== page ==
Yesterday, on the eighth day of Elul, I received a call from one of the people from Spring Lake Village who I came to know during my Chaplaincy placement and through the Welcoming Shabbat program I do each month (sort of). Her husband, a vibrant, alive character, had been diagnosed with terminal lymphoma a couple of months ago, and he died over the weekend. Although her children arranged the funeral with their congregational rabbi, she asked if I could be there to say a few words as well. I felt blessed that I had an unscheduled day and so I could go at the last minute. The rabbi did a lovely job, given that he’d never met Phil, and the kids described exactly the man I had gotten to know: a joker, a joyful man who took pride in the responsibility of caring for his family.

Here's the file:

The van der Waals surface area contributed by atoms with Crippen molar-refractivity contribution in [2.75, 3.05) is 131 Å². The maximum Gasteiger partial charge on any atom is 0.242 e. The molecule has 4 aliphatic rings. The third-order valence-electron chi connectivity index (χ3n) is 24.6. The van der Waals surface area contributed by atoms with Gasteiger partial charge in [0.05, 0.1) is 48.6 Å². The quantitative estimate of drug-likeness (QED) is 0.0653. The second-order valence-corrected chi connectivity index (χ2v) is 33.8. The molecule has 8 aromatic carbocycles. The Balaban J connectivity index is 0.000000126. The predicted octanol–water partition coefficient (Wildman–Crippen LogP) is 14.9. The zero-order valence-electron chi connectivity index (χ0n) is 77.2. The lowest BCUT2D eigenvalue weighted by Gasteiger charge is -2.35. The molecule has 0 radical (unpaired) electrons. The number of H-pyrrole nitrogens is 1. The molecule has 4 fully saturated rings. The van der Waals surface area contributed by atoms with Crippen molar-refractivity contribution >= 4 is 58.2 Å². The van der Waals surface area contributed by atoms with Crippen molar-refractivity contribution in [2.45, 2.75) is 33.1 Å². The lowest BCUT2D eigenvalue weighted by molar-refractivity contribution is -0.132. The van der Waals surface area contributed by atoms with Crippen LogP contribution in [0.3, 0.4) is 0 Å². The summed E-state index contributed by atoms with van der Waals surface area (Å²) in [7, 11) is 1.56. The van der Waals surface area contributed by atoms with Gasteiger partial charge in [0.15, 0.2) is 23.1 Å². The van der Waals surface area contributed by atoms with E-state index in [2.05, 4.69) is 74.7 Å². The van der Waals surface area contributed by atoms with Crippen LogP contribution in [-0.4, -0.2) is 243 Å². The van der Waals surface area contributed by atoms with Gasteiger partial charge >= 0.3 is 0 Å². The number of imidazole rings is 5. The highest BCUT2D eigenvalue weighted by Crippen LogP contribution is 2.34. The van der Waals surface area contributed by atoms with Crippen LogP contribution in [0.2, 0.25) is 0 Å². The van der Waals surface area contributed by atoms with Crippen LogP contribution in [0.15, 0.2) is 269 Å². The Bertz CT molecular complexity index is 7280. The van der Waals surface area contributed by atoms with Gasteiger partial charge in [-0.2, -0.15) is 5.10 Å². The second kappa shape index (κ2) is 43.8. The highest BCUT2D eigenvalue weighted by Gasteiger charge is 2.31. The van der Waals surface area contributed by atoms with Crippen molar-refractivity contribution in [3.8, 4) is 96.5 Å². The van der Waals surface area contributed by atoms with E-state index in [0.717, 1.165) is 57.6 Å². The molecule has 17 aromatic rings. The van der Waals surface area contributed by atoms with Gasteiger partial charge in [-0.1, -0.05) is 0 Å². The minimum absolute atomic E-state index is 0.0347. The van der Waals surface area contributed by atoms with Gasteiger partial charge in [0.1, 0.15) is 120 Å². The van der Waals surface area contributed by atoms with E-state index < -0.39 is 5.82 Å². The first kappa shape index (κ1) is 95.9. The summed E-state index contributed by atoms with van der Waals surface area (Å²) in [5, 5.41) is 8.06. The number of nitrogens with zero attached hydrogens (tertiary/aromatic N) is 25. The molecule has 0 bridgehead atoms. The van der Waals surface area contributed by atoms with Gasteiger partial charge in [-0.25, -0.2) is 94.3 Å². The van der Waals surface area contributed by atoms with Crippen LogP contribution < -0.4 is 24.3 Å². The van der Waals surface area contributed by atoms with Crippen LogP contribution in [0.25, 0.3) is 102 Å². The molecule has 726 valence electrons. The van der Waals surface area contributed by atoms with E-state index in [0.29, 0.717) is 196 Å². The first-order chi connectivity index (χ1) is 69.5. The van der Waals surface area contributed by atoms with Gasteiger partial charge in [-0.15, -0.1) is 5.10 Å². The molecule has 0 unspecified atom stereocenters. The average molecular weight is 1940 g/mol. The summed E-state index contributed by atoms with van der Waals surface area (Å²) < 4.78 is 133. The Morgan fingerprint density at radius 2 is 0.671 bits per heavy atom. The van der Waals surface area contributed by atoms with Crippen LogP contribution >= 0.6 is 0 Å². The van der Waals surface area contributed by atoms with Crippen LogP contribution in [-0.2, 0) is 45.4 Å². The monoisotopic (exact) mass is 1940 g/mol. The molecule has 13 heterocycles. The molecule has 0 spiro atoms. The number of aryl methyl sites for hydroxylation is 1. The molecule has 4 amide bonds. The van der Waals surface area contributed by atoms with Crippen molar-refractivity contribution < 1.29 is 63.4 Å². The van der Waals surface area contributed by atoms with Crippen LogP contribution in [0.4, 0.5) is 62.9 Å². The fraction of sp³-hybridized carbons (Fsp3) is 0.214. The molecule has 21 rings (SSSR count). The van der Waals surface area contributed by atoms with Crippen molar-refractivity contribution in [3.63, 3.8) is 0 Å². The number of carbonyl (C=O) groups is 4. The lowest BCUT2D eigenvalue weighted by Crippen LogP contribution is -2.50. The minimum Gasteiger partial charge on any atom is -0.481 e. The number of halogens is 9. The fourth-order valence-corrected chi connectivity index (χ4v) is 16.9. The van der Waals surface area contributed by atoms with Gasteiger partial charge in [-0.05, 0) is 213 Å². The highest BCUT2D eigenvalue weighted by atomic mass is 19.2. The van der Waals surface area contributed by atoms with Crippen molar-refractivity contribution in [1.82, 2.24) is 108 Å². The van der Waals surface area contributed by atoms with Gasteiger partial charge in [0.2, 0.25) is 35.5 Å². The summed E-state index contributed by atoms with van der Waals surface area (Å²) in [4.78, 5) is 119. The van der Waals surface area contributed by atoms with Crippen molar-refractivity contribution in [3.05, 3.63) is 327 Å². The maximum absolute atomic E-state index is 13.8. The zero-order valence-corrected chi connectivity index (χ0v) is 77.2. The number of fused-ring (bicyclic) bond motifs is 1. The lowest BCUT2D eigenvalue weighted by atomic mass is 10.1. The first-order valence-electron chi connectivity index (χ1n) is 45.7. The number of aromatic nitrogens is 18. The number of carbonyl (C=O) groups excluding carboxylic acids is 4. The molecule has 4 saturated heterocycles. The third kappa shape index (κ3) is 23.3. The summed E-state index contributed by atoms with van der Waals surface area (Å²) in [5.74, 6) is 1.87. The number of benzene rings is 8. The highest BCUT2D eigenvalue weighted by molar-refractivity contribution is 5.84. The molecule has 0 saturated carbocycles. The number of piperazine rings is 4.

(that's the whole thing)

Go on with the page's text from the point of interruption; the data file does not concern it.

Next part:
The rabbi made yet another allusion to the beauty of the wedding ceremony: he interprets the third of the sheva berakhot (seven blessings) to talk about each person (or couple) building a foundation for eternity — and that foundation is the children. While I don’t ascribe to the idea that every marriage is supposed to produce children, in this man’s case, his children, grandchildren and great children manifestly are his eternity. When the youngest great-grandchild entered the room of the shiva minyan, she lifted the energy in the room to a more joyful place, the place that he himself would have brought only a few weeks ago. Sowing that sense of joy into one’s family, cultivating it, nurturing it and harvesting it–that is a life that we can all celebrate. His memory is surely a blessing, and may his life be bound up in eternal peace.